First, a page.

Checkmate is now unavoidable.

33. Bxe4 Bf2!!

Nimzowitsch resigned here.

Janowski against Steinitz in 1898: Black to move

Black’s position is clearly better. The bishop on e3 covers g1 and if black manages to open up the h-file the game is over.

In the game Steinitz played:

32… Bg4

33. Qxg4 Qxg4

34. hxg4 Rh8+

35. Rh5 gxh5

White resigned.

Here knowing the pattern didn’t lead to checkmate but helped Black in gaining decisive material.

Ashvin Chauhan


Recognising the Patterns: Challenge # 5

Today’s challenge: Find the typical pattern, Morphy to move:

Morphy against Duke Karl/ Count Isouard in 1858

Q: Should White win a piece with Qxe6 or is there something more?

Hint: The powerful coordination of White’s rook and bishop will help you to find the move.

A: The move is 15.Bxd7+, setting up a checkmate trap therefore forcing his opponent to surrender his queen.


But Black straight away falls into the checkmate trap set by the great Paul Morphy:


Hoping everything is fine.

Black had to surrender the Queen with 15…Qxd7 as the text move leads to mate in two:

16. Qb8+!! Nxb8

17. Rd8#

This checkmate pattern is known as the Opera Mate. The full game is very instructive, which I have already annotated here.

“The Opera mate is a common method of checkmating. It works by attacking the king on the back rank with a rook using a bishop to protect it. A pawn or other piece other than a knight of the enemy king’s is used to restrict its movement. The checkmate was named after its implementation by Paul Morphy in 1858 at a game at the Paris opera.” – Wikipedia

Steinitz against Vines in 1874

Q: Why is 34…Ka8 is better than 34…Kc8?

A: It was better to play Ka8, though White is also wining with 35.dxc7. After 34…Kc8 checkmate can’t be avoided.


35. Rfb2

Threatening checkmate on b8.


Covering b8. Now use your knowledge of the typical pattern and find the winning move.

36. d7

This opens the bishop and helps the rook to deliver checkmate on b8.

37. Rb8+ Nxb8
38. Rxb8#

Schulten against Horwitz in 1846

Black’s position is better but it’s far from winning. But White’s next move leads quick finish and it was better to play b3 or Qe2 here when it’s game on!

15. Qb3??

White is hoping to exchange queens. But Black finds a spectacular queen sac which leads to powerful double check and ends with an opera mate.
15…Qf1+ !!
16. Kxf1 Bd3+

Double check.

17. Ke1 Rf1#

Ashvin Chauhan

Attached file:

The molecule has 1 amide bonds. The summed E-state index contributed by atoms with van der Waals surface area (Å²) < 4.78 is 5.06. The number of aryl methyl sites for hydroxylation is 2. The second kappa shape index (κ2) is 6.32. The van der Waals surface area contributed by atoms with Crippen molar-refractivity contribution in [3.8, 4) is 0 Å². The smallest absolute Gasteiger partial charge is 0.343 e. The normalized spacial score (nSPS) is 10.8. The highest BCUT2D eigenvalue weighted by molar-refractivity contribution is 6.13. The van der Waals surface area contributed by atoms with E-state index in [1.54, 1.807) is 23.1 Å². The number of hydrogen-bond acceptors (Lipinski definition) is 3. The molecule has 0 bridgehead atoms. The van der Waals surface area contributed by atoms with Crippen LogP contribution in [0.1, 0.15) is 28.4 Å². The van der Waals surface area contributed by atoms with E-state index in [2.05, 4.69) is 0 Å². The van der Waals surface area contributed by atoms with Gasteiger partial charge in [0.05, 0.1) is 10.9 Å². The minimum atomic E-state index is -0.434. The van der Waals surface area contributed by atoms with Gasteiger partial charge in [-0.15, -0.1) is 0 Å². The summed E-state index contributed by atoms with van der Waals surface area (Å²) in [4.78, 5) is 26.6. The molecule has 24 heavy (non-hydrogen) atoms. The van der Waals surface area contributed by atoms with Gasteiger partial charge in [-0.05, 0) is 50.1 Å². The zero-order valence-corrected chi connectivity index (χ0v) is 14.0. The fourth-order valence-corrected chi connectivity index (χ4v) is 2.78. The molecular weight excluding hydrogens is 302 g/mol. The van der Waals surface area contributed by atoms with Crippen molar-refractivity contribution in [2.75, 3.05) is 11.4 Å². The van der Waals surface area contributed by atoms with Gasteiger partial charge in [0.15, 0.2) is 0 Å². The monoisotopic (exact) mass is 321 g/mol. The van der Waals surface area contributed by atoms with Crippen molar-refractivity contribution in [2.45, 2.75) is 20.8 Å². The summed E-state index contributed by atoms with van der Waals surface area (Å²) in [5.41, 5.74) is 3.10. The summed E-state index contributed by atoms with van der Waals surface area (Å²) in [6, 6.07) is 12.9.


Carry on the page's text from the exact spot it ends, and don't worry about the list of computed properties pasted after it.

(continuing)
Recognising the Patterns: Challenge # 4

Today’s challenge is to find the typical pattern from the position below with Steinitz to move:

Reiner against Steinitz in 1860

Q: White’s Queenside pieces are still taking a rest, so therefore Black has an advantage. Can you prove it?

(Hint – You just need to empower your rooks on the g-file.)

A: The pattern is Arabian mate and Black can win the game with 15…Nf3!!.

The Arabian mate is an example of the coordination between rook and knight. Typical features:
– A knight usually lands on f6 (of white) and f3 (of black)
– A rook delivers checkmate using g file or 7th rank with the support of knight.

In the game Steinitz played as follows:


Offers a pawn, but the pawn can’t be taken but then Qh4 is in the air.

16. Rxg4??

This is blunder as now White can’t avoid checkmate.

16… Qh4

The point behind sacrifice. The queen can’t be taken because of mate on g1.

17. Rg2

If 17. Rxh4 then 17…Rg1# or if 17. Kg2 then 17…Rxg4+ 18. Kxf3 and mate in 13 from here. You can check it out on your own or with the help of computer.

Now one more shot and game is in the pocket. In fact its mate in two now.

17… Qxh2+

The final blow.

18.Rxh2 Rg1# 0-1

Nimzowitsch against Giese in 1913

With 35.Rg3 White has generated a very serious threat with 36. Nf6+, 37. Qxg6+ and mate. Even so the position is defensible at this stage.

Q: Is it wise idea to maintain knight on g6 by playing Qc2 or should Black move the knight in order to protect g6 square?

A: It was wise to protect that knight by playing Qc2 when the game is still on. The text move makes Nimzowitsch’s task very easy.


Now Black can’t avoid checkmate.

36. Qxh6+ gxh6

If 36… Kg8 then 37. Nf6+ Kf8 38. Qh8+ Kf7 39.Qg8#.

37. Nf6+ Kh8

38. Rg8# 1-0

Gelfand against Kramnik in 1996

Black’s Rooks are doubled on b file, but how could you use them?

26… Nc3

The knight comes to a very dangerous square from it can generate a deadly combo with the cooperation of Black’s rooks.

27. Nxd4

27. bxc3 is not possible because of checkmate on b1. Or 27. Bxc3 dxc3 28. Nd4 cxb2+ 29.Rxb2 Rxb2 30. Nxe6 Rb1+ 31. Ka2 R8b2#.